Monday, 9 September 2013

Wherein Her Grace Gets All Twittery

By Hdepot (Own work)
via Wikimedia Commons
Attribution length: 107 characters.
Okay, I'm trying to wrap my head around this Twitter thing. Along with Facebook and Tumblr and a whole slew of social networking sites, it's one of the It Things, apparently.

I'm not so sure how I can make it work effectively for me.  Especially professionally.

No, I don't have my own Twitter account. I'm not game. Reasons why:

  • It's rather short.  Rawther.  I'm not confident I can squish significant meaning into 140 characters every tweet, and I have no wish to sound trite the rest of the time.
  • I'm not impressed with its signal-to-noise ratio.  Many tweets seem to be vague three word replies stuck to multiple hashtag conversations. Kind of hard to follow, really.
  • The tweets that are interesting usually consist of a tiny url leading to something that is, actually, fascinating (and definitely more than 140 characters).  Almost makes Twitter little more than a redirection service.  Maybe that's its best use.
  • I don't have the timely time to participate in a meaningful conversation.  My internet usage is sporadic. By the time I get around to reading Twitter, I'll be woefully out of date. Alas.
  • Not convinced it's usefully more than a time-waster and another incarnation of gossip-around-the-watercooler.  (On the other hand, word-of-mouth networking (aka "gossip") is useful in the writerly community.  Especially if it uses the words "nice deal".)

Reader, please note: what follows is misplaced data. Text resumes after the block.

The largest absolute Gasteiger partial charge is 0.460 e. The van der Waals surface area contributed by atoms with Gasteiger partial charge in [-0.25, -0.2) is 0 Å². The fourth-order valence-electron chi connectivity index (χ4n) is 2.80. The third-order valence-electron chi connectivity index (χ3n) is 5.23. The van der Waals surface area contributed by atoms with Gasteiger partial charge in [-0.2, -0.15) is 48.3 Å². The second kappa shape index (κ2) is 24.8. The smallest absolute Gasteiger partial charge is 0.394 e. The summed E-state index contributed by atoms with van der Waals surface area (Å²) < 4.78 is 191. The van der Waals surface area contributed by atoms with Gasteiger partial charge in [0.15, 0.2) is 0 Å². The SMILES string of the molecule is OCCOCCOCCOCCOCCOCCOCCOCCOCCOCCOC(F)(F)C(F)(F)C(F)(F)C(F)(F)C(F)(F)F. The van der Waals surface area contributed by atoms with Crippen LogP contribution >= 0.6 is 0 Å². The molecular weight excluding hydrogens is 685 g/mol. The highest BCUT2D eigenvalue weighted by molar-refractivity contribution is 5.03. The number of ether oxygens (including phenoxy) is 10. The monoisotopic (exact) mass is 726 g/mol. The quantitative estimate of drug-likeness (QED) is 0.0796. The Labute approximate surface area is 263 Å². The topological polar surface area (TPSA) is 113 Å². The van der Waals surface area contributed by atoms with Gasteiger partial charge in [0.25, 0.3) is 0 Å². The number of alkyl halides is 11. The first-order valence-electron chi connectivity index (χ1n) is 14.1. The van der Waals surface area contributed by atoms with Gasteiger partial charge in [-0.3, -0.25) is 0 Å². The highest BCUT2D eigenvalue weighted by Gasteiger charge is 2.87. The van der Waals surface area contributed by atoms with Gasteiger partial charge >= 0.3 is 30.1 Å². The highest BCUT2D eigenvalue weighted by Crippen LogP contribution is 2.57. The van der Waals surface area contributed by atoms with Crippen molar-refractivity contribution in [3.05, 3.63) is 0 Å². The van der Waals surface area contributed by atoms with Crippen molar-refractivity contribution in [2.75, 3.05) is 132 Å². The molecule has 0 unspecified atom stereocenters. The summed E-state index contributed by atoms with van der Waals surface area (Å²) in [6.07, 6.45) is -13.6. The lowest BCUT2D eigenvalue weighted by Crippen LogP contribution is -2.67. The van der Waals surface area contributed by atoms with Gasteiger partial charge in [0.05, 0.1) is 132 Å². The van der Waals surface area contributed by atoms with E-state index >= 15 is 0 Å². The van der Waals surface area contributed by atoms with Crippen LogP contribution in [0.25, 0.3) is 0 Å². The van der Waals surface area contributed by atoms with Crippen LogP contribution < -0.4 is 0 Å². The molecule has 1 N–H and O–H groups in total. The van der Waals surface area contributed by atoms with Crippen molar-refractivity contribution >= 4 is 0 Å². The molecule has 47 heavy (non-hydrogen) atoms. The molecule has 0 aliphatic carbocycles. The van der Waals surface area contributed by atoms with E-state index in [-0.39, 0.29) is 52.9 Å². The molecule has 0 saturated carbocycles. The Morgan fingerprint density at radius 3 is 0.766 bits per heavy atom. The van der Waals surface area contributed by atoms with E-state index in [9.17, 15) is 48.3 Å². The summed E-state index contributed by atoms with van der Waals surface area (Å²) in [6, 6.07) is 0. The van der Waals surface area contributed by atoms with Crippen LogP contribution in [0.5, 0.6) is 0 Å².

Though I confess, I sometimes follow a couple of interesting people, sorting through their LOLs and other bits of lopsided conversations to find some really fascinating things.  Platform aside, they're charming no matter what social networking medium I read them on.

Also, some people claim it has value. As they have more experience than I with Twitter, I'd love to know how they make it work for them.

Things I would say, if I was tweeting:

  • Humour for writers.  Ya gotta laugh.
  • Nobody with Internet access has any excuse not to research.  Go work on your Google Fu.
  • Being a writer means that you are giving permission for someone to misunderstand you.
Everything else I say is long-winded.

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